|Spring Afternoon on the Piedra - plein air, 12x12 inches|
pastel on black cardstock
© 2012, S.Johnson
Last year on this date, the number of plein air paintings I'd done: zero. This painting is #14/17, as of today. So, I guess I'm off to a pretty good start!
Why plein air in particular? Honestly, because: a) I seriously enjoy it; b) I want to get better at it; c) plein air painting improves my studio pieces.
|At the river's edge this past Sunday - a glorious (albeit a bit breezy at times!) day|
in southwestern Colorado
The number sounds ambitious, but really comes down to averaging 5 paintings/week for 5 months. Given that, practically speaking, I can paint about ~8.5 months of the year outdoors, this is pretty doable for me, and makes allotments for the inevitable lulls and other life events that always crop up from time to time.
It is said repeatedly by instructors and other artists that the best way to improve one's painting skills and therefore, becoming a better artist, is by simply painting more. Lots more. For the most part, I honestly think it's really that simple, and thus, my defined number goal. I've given much thought to the process of painting, and what I feel has helped to improve my work and take it to the next level. Maybe you'll agree with some of these suggestions?
- Augment with occasional workshops if you want to and can afford to (I can't), but don't rely on a workshop or an instructor to make you a successful painter: consider the French Impressionists; no one was offering workshops in the 1870's when they were around.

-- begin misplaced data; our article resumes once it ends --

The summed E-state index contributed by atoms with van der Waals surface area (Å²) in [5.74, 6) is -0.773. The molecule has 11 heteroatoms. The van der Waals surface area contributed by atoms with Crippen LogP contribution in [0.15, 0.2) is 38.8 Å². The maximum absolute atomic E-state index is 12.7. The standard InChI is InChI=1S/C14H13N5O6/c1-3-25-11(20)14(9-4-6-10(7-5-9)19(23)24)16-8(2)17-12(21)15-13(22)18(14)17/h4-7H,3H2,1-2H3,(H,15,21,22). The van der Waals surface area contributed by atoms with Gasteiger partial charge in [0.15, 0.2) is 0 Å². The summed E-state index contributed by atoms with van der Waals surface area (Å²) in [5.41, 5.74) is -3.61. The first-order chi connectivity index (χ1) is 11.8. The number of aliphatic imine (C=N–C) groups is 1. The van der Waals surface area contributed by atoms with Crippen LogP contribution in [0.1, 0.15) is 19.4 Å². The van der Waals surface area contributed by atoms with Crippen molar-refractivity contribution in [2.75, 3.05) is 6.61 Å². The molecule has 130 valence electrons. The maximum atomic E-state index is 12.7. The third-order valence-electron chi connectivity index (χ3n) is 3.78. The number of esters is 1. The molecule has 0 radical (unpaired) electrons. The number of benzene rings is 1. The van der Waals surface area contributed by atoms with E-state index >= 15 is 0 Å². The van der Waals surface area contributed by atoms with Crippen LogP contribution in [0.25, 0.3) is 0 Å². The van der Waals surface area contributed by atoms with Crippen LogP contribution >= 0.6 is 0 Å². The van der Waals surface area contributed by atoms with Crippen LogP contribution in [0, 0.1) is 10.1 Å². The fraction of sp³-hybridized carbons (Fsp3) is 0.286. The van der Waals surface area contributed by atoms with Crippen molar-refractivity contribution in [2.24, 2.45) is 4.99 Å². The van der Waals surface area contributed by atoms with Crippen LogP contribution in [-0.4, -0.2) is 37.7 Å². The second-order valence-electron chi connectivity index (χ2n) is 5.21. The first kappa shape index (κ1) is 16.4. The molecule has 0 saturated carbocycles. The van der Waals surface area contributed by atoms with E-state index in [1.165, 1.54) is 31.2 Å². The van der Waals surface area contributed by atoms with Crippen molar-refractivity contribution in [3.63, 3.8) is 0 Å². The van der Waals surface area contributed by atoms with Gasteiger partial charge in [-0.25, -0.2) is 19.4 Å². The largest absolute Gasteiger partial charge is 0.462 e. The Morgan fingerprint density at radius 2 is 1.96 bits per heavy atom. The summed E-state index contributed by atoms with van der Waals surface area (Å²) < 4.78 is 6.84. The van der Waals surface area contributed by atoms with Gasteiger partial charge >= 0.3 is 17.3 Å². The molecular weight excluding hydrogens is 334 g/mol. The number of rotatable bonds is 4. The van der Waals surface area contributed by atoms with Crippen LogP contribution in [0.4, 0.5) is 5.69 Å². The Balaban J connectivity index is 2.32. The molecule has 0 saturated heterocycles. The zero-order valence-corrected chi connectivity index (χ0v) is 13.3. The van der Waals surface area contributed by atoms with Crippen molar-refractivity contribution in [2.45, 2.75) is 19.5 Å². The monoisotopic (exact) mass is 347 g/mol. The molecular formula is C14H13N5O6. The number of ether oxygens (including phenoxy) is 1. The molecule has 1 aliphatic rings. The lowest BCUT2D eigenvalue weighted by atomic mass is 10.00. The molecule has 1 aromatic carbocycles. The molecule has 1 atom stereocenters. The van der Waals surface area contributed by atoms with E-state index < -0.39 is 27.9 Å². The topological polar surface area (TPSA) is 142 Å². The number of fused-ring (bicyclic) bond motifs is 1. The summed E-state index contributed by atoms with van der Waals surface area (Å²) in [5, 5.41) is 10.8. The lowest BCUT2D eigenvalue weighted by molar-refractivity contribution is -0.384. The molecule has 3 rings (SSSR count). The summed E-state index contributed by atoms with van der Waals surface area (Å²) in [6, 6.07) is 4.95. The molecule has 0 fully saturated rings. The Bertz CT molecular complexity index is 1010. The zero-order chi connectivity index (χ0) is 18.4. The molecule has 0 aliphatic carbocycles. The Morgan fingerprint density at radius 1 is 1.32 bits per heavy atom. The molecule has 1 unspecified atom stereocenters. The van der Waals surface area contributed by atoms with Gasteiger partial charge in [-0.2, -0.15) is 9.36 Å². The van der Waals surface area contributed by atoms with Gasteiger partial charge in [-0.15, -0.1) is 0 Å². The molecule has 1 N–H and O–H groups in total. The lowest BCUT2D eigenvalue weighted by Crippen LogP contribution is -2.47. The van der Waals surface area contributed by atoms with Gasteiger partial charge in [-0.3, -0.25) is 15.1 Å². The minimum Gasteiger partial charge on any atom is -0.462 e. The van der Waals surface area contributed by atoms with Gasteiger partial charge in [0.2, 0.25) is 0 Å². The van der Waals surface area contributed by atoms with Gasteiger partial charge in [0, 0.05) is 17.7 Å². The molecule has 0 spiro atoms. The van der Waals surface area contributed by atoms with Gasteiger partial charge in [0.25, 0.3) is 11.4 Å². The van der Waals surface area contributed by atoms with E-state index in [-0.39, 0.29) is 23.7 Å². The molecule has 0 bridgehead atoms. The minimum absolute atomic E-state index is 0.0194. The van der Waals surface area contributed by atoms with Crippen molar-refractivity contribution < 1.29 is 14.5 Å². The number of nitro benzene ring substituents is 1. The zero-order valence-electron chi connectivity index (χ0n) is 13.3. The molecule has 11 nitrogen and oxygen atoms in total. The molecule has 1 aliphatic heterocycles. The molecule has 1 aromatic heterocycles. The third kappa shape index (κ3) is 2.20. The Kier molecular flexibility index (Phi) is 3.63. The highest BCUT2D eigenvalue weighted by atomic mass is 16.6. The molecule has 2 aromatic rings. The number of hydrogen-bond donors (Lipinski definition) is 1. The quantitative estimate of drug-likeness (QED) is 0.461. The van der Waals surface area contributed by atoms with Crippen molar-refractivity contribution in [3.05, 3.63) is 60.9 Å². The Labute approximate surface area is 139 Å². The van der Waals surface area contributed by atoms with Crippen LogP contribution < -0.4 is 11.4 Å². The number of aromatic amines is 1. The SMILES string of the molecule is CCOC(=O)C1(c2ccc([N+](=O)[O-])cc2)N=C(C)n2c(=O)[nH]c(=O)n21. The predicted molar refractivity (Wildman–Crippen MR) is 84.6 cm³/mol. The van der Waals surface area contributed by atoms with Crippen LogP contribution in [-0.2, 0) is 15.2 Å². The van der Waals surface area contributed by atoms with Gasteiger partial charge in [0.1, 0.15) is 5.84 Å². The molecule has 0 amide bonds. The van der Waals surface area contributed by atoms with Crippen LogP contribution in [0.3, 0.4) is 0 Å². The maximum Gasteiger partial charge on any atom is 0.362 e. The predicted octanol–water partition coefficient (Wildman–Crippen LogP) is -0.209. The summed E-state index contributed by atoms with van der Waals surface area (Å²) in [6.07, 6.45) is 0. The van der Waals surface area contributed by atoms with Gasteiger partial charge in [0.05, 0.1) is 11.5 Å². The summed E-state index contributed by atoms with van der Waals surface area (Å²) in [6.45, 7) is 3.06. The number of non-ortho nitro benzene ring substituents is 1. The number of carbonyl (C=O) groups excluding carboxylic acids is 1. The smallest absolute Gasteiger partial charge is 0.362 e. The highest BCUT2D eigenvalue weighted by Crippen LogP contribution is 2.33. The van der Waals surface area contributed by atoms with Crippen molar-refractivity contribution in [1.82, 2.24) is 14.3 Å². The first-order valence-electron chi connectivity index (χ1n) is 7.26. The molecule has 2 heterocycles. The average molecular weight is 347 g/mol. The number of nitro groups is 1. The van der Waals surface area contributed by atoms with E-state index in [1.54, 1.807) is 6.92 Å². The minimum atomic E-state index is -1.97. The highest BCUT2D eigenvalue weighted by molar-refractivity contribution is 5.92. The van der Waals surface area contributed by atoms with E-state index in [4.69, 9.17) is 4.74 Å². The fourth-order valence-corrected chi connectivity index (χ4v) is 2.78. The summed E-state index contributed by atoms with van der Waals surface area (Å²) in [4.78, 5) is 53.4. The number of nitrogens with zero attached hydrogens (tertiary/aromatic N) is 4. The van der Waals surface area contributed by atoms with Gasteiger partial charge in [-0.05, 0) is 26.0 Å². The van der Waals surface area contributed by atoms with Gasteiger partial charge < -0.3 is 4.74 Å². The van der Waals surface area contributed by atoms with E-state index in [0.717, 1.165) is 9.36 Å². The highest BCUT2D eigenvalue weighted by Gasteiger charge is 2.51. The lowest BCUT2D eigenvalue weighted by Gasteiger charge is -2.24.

- Spend time regularly studying the work of the Old Masters and contemporary artists whose work you admire (free, via the internet and your local library). I collect books on art history, art technique and coffee table books on art that inspires me, and I regularly re-read them.
- Work on your drawing skills. I think this may be the weak link for many artists, and I include myself here as well...
- Find a colleague or small group to get critiques and feedback on your work. If you are a plein air painter, find someone(s) to paint with from time to time. Painting is a lonely venture for most of us, and it is unbelievably energizing to paint with other artists. Anyone who has will surely attest to this!
- Experiment with new techniques and materials, just because you never know when you might find something that works even better for you than what you are using now.
- Push yourself to paint subjects you consider challenging or are a known weakness for you (like groups of trees...see painting above). Consider setting a mini-goal to do x-number of paintings of a given subject that you'd like to get better at rendering...like trees, or ellipses, or eyes.
- Definitely keep painting things you love and that you consider your forte'!
- Don't be caught up in producing an amazing, or even a successful, sellable painting every time you sit down to paint, as this will stifle creativity and produce burn-out. In other words, focus on the process and not the outcome.
- Likewise, don't be discouraged when the inevitable crappy painting comes down the pike...because it will. Laugh at it, and analyze it to figure out where, why and how it went south, and consider it a learning tool instead of a failure.
- And don't be afraid to toss the funk and earlier efforts out. I usually keep all but the most horrific paintings around for a while, and then periodically, I go through and toss old work that maybe I sort of liked when I did it, but looking at it later, with more paintings under my belt, and a more experienced eye, and decide I just don't want it around anymore.
- Be mindful of why you are painting what you are painting. Can you effectively verbalize what it was that drew you to paint a given subject? Consider it practice for when the potential buyer asks you that question, because he or she will want to know!